I have a lot of experience with technology companies that tend to understand PPC and SEM. More traditional companies seem to have more of a challenging seeing the value in my services. Perhaps I’m just not selling them well enough 🙂

  10. Thanks, so much, for your valid input here as it is helping me become more aware of all the good reasons many SEO’s are against some form of PFP. I certainly don’t want to change the topic of your blog post, Lee, which is on “SEO discounting”, but I think that many SEO’s believe (rightly or wrongly) that PFP is another way for a prospective client to try to get a “discount” on their SEO’s services.

    I am aware of the many pitfalls that some form of SEO PFP (if not done properly) can cause both client and consultant to fall into. I also would not want to force PFP on any SEO firm, especially the ones who have been “burnt” by some form of it in the past. SEO firms can price their services any way they want to in a free country.

    However, I do believe that more and more clients will be looking to some form of SEO-SEM PFP in the future for many “right” and “wrong” reasons. So all I’m trying to say here is to turn PFP down when your “gut feeling” of the specific situation feels bad, but maybe have an open mind to some form of PFP where the “details” of the specific situation open the door to the possibility of a true, long term “win-win” scenario.

    Havard Business School’s Marketing professor Benson Shapiro ( http://dor.hbs.edu/fi_redirect.jhtml?facInfo=bio&facEmId=bshapiro&loc=extn ) wrote a piece on “Performanc-Based Pricing” or PFP in which he said: “Performance-based pricing is insurance. It insures that the seller does not undercharge the buyer.” ( http://hbswk.hbs.edu/item.jhtml?id=3021&t=marketing ) = Worth the relatively short read, IMO. He recently told me that he still believes in P-BP (PFP), and intends on doing an update someday. Personally, I think it is MUCH HARDER for traditional ad agencies who deal with intangibles like “branding” to be held partly accountable for a successful, long term, “win-win” PFP compenstion method. Their clients also have a VERY hard time being held totally accountable for tracking offline sales as part of their responsibilities in PFP.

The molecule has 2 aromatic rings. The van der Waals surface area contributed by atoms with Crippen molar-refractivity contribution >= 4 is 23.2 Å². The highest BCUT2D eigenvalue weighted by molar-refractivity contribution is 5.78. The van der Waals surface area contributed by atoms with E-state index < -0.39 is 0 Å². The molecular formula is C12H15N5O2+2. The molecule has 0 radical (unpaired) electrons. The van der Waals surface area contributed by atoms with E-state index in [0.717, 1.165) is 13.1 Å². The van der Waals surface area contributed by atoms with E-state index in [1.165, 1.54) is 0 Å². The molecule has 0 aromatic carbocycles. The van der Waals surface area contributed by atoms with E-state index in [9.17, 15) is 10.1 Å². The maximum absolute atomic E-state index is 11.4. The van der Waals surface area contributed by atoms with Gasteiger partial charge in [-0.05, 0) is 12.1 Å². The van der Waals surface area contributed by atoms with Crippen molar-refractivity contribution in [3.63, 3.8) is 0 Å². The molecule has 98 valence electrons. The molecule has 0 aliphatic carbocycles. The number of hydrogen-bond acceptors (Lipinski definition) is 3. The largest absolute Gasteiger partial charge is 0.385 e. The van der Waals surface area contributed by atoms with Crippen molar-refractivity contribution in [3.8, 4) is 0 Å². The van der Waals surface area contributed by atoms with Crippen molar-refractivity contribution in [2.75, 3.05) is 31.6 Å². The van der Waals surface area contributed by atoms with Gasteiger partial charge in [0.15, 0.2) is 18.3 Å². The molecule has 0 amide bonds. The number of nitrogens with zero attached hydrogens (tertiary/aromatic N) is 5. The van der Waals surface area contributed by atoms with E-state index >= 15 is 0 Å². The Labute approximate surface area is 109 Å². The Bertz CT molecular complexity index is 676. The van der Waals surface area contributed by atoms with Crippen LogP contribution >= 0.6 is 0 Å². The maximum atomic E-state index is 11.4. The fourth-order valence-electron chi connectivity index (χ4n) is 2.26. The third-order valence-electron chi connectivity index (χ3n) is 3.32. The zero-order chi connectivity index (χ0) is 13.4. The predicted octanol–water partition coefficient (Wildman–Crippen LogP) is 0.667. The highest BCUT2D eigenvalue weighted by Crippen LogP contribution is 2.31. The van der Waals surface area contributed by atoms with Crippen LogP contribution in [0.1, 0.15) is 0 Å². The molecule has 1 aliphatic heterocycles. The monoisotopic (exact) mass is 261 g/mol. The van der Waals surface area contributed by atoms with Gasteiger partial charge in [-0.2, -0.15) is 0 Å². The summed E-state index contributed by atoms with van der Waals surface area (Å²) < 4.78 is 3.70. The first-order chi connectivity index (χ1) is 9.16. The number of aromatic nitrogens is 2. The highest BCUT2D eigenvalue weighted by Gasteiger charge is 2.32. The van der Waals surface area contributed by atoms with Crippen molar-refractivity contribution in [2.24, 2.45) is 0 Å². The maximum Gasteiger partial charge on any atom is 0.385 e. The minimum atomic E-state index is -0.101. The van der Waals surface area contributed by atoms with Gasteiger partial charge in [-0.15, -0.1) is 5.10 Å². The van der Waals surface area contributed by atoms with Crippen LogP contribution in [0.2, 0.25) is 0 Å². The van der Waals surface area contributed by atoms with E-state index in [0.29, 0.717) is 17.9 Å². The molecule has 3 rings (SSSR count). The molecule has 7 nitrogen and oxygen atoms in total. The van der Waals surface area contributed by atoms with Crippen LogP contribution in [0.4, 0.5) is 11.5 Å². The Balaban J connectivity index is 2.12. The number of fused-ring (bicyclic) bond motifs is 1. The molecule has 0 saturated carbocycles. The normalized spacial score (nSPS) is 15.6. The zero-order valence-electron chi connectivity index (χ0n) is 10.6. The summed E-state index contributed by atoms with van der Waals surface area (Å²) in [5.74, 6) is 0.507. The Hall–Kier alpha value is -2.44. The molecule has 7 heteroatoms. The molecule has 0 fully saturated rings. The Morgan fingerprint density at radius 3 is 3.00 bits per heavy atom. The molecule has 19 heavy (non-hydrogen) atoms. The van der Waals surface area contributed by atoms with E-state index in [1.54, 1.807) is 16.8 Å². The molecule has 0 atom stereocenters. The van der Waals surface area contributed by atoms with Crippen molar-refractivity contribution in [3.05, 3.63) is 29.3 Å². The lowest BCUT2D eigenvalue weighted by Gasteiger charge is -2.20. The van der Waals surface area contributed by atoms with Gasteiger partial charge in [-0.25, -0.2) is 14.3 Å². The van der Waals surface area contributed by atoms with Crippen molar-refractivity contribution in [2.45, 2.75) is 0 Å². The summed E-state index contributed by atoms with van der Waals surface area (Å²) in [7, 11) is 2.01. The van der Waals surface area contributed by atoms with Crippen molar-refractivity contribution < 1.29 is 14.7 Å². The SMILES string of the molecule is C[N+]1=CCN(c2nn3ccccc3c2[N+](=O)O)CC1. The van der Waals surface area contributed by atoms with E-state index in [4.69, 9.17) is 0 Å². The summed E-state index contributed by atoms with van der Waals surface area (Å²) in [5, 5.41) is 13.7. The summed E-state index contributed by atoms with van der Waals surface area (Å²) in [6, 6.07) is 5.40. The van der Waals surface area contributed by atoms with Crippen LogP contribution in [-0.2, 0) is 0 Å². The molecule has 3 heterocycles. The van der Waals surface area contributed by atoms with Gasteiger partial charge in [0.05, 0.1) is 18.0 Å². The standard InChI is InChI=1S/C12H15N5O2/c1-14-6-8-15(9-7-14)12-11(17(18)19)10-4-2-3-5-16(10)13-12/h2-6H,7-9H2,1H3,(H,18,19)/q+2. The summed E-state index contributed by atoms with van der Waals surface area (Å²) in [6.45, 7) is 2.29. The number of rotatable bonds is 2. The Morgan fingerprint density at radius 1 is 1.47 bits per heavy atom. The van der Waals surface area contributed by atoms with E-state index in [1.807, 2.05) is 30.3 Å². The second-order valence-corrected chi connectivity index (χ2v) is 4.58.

Your point about “another more powerful stakeholder” in the client’s company being a problem is VERY VALID. That’s why traditional ad agencies make sure they have ALL TOP MANAGEMENT sign off on the “cooperation” agreement, and maybe even have some contractural financial penalties to the client’s company if they don’t follow through. I believe in this unless the SEO is unreasonable in demanding substantial changes (not previously discussed) to the branding message or overall corporate direction that same top management wanted to begin with. If top management changes their minds, midstream, and negates part or all of the SEO work already carried out by changing the SEO’s work or the direction and branding of the company, then there needs to be a contractural clause that compensates the SEO for the EXTRA WORK needed to adjust to those changes (maybe an “hourly rate” in addition to PFP, for that extra work time).

    Jon, I disagree that you were a “fool”, since you learned some valuable lessons. I don’t know the specific circumstances, but when you said “they think its just real easy and that it doesn

  11. Yeah I’ve found that unless its win-win its lose-lose. Their is no real lose-win or win-lose arrangement. If I charge 10 times what is a fair rate and my client pays it but feels cheated, they’ll let me know. They’ll be upset and unhappy and believe you me, they’ll find a way to make my day unpleasant as well! Likewise if I do a project in exchange for a cup of coffee the client may be thrilled at the value they get initially, but I’ll be annoyed. I’ll resent the client and then when I’m busy chances are their project will be the one that gets put off or slips while I work on the projects for which I’m paid fairly. As such, the client’s results may slip. Win-win all the way!

  12. Anyone interested in tackling my web site with a PFP deal?



  13. Site, by the way, is http://www.sirwishlist.com.